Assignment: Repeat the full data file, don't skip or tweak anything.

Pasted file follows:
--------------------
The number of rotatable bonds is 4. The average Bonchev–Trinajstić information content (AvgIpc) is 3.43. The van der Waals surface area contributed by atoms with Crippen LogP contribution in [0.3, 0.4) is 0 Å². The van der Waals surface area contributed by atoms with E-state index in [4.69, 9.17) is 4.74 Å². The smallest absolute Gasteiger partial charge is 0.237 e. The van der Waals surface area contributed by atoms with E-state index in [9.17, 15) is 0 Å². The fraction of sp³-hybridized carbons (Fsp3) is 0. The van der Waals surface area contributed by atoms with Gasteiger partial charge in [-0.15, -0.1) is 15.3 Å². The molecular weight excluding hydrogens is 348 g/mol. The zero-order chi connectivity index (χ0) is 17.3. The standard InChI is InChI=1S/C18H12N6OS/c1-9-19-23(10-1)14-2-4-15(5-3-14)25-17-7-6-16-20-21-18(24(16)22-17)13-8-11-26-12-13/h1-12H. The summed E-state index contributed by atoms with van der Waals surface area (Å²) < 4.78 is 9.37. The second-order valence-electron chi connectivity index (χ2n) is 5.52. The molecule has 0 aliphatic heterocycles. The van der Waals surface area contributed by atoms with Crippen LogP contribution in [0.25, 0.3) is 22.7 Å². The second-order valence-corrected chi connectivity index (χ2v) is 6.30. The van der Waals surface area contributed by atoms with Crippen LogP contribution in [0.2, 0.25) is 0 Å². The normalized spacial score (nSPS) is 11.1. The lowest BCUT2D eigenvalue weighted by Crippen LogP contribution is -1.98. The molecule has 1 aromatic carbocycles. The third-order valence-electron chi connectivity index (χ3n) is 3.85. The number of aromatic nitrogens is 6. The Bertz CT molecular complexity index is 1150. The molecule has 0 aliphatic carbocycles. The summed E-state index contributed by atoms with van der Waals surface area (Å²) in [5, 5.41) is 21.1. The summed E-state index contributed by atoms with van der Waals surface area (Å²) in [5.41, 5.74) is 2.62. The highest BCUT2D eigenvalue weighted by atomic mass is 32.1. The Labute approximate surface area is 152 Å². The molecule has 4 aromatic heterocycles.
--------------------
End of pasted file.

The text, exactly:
The number of rotatable bonds is 4. The average Bonchev–Trinajstić information content (AvgIpc) is 3.43. The van der Waals surface area contributed by atoms with Crippen LogP contribution in [0.3, 0.4) is 0 Å². The van der Waals surface area contributed by atoms with E-state index in [4.69, 9.17) is 4.74 Å². The smallest absolute Gasteiger partial charge is 0.237 e. The van der Waals surface area contributed by atoms with E-state index in [9.17, 15) is 0 Å². The fraction of sp³-hybridized carbons (Fsp3) is 0. The van der Waals surface area contributed by atoms with Gasteiger partial charge in [-0.15, -0.1) is 15.3 Å². The molecular weight excluding hydrogens is 348 g/mol. The zero-order chi connectivity index (χ0) is 17.3. The standard InChI is InChI=1S/C18H12N6OS/c1-9-19-23(10-1)14-2-4-15(5-3-14)25-17-7-6-16-20-21-18(24(16)22-17)13-8-11-26-12-13/h1-12H. The summed E-state index contributed by atoms with van der Waals surface area (Å²) < 4.78 is 9.37. The second-order valence-electron chi connectivity index (χ2n) is 5.52. The molecule has 0 aliphatic heterocycles. The van der Waals surface area contributed by atoms with Crippen LogP contribution in [0.25, 0.3) is 22.7 Å². The second-order valence-corrected chi connectivity index (χ2v) is 6.30. The van der Waals surface area contributed by atoms with Crippen LogP contribution in [0.2, 0.25) is 0 Å². The normalized spacial score (nSPS) is 11.1. The lowest BCUT2D eigenvalue weighted by Crippen LogP contribution is -1.98. The molecule has 1 aromatic carbocycles. The third-order valence-electron chi connectivity index (χ3n) is 3.85. The number of aromatic nitrogens is 6. The Bertz CT molecular complexity index is 1150. The molecule has 0 aliphatic carbocycles. The summed E-state index contributed by atoms with van der Waals surface area (Å²) in [5, 5.41) is 21.1. The summed E-state index contributed by atoms with van der Waals surface area (Å²) in [5.41, 5.74) is 2.62. The highest BCUT2D eigenvalue weighted by atomic mass is 32.1. The Labute approximate surface area is 152 Å². The molecule has 4 aromatic heterocycles.